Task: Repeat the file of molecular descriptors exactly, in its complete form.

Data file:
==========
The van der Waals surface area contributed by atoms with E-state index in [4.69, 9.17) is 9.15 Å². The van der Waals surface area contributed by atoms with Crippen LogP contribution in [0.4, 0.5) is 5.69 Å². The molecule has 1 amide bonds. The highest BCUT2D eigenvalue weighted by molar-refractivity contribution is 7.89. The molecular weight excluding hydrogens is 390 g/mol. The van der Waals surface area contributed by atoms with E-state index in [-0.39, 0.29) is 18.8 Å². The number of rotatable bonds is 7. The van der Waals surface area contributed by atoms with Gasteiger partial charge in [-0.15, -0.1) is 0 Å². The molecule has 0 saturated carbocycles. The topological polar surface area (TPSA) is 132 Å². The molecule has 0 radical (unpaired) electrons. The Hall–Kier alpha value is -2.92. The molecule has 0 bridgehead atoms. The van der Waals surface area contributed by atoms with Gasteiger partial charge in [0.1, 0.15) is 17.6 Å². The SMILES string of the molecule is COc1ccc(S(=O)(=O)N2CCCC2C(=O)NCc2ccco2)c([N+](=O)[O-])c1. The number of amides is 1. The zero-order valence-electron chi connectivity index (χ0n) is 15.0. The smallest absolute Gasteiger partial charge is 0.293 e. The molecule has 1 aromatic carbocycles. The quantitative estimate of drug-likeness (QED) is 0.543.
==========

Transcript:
The van der Waals surface area contributed by atoms with E-state index in [4.69, 9.17) is 9.15 Å². The van der Waals surface area contributed by atoms with Crippen LogP contribution in [0.4, 0.5) is 5.69 Å². The molecule has 1 amide bonds. The highest BCUT2D eigenvalue weighted by molar-refractivity contribution is 7.89. The molecular weight excluding hydrogens is 390 g/mol. The van der Waals surface area contributed by atoms with E-state index in [-0.39, 0.29) is 18.8 Å². The number of rotatable bonds is 7. The van der Waals surface area contributed by atoms with Gasteiger partial charge in [-0.15, -0.1) is 0 Å². The molecule has 0 saturated carbocycles. The topological polar surface area (TPSA) is 132 Å². The molecule has 0 radical (unpaired) electrons. The Hall–Kier alpha value is -2.92. The molecule has 0 bridgehead atoms. The van der Waals surface area contributed by atoms with Gasteiger partial charge in [0.1, 0.15) is 17.6 Å². The SMILES string of the molecule is COc1ccc(S(=O)(=O)N2CCCC2C(=O)NCc2ccco2)c([N+](=O)[O-])c1. The number of amides is 1. The zero-order valence-electron chi connectivity index (χ0n) is 15.0. The smallest absolute Gasteiger partial charge is 0.293 e. The molecule has 1 aromatic carbocycles. The quantitative estimate of drug-likeness (QED) is 0.543.